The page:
Ajax in Action Paperback – Nov 3 2005
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About the Author
Dave Crane is an Ajax authority and lead author of the best-selling Ajax in Action. He is currently senior developer for UK-based Historic Futures Ltd., developing the next generation of socially responsible supply-chain systems using Ajax to link rural cooperatives and multinational corporations.
Top Customer Reviews
Unfortunately dot Ca does not have it, and I can't order it from unknown seller Mrs. Inga from USA...
I found it at Indigo/Chapters, online, free delivery: CAD $40.83
I put 5 stars. Why should we have different stars in Canada, USA?!
Most Helpful Customer Reviews on Amazon.com (beta)
The book also isn't a "copyist's" title, one that can provide working code right out of the gate. Also, the audience for this work should be fairly sopisticated and experienced with modern-day web programming, as the book assumes a certain level of competency and doesn't waste time with rudimentary concepts or examples. Crane and Pascarello take a platform-agnostic look at incorporating Ajax-style programming into web applications, citing examples in PHP, Java and .NET, and accordingly the examples are all partial and abstracted, to be implemented in whatever platform the developer/reader is familiar with.
Ajax programming is a lot more complex than it lets on, but not as daunting as you might think. This book is critical in your understanding of how to make the next big thing in web development to work for you. A must-have.
This is really two books in one: first, it's a look at the Ajax technologies and prescriptions for their effective use. There are detailed discussions of relevant design patterns and of strategies for designing usable and secure applications. There are substantial discussions of a number of Ajax frameworks, libraries, and development tools, as well as developer features of Web browsers that you've probably never learned about but can't live without.
The second half of the book is a cookbook, a compendium of detailed blueprints for concocting your own versions of a trifecta of Ajax showcases: dynamic double combo boxes, typeahead select boxes, and Web portals with selectable, draggable portlets. There are even recipes for assembling standalone Ajax applications that use existing third-party Web services as a back-end. I liked that the cookbook built on the earlier parts of the book by deliberately applying the design patterns and refactoring techniques therein described.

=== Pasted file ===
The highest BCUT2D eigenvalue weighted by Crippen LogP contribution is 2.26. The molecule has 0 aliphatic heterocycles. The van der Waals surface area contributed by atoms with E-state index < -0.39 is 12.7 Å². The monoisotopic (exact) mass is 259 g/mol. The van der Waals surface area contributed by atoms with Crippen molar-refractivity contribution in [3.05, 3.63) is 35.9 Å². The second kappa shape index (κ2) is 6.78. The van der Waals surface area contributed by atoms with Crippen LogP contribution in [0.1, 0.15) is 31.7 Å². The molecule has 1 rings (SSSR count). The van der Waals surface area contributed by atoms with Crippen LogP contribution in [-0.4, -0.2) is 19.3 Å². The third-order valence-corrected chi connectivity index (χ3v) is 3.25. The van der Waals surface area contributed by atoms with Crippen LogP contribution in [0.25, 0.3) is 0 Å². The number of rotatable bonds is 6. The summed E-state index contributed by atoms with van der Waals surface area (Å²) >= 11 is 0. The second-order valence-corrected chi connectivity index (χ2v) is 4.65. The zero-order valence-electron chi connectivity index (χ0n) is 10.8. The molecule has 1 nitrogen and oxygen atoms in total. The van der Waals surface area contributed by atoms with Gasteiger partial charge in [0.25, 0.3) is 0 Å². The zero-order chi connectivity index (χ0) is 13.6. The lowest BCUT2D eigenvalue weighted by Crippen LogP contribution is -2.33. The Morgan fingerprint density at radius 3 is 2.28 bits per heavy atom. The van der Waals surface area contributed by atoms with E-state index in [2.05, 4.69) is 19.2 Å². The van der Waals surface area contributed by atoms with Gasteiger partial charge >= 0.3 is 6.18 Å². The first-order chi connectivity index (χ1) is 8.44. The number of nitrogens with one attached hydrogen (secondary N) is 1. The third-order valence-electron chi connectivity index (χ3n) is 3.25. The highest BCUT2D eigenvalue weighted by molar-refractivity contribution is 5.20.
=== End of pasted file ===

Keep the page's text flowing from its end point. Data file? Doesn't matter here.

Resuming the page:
If you're serious about helping to revolutionize the Web, you need this book.
Keeping with the real project theme, there is information throughout on refactoring and design patterns. The authors present low level coding idioms as well. All this creates a language for coding Ajax applications. The second half of the book walks you through the entire development process for five sample applications.
The book targets a wide audience range, from enterprise developers to self-taught scripters. Basic concepts are explained concisely for newcomers and experienced developers may skim certain sections. However these sections are a very small part of the 600+ page book.
And the book even has a screenshot of JavaRanch! I was expecting a good book when I saw Bear and Ernest's comments on the back. But it still managed to exceed my expections!
Things like properly applying patterns, implenting clean separation of concerns, advanced debugging techniques and reusing all the good OOP techniques you use on the back-end are covered very well.
From there they dive into the theory behind it, how it works, how it differs from what you probably have done before, and also how to do the same thing without Ajax.
After that it's example city! Plenty of demonstrations of the techniques being talked about, and all the while they continue to explain it from a theoretical standpoint too so that you not only can copy the code as-is and use it, you understand why it is done how it is, so you can apply that knowledge on your own later.
One thing very much worth mentioning is that there are examples in .Net, Java and PHP, and if I remember correctly there is an equal number of examples in each. I think this is a wonderful decision on the authors' part. Everyone should find something here. And of course most of it is actually client-side anyway, so even if you aren't a PHP guy for instance, you should have little difficulty following the PHP examples along too.
The author seems to be on a crusade to rid the world of bad coding practices, and though I fully salute his efforts, I think this book is horribly mis-titled. A more appropriate title would have been "Principles of Web architecture and design... and a few words about Ajax".
All I wanted was to learn the mechanics of ajax, and after reading the first 100 pages and getting nothing (new) out of it, I felt like my time had been robbed.
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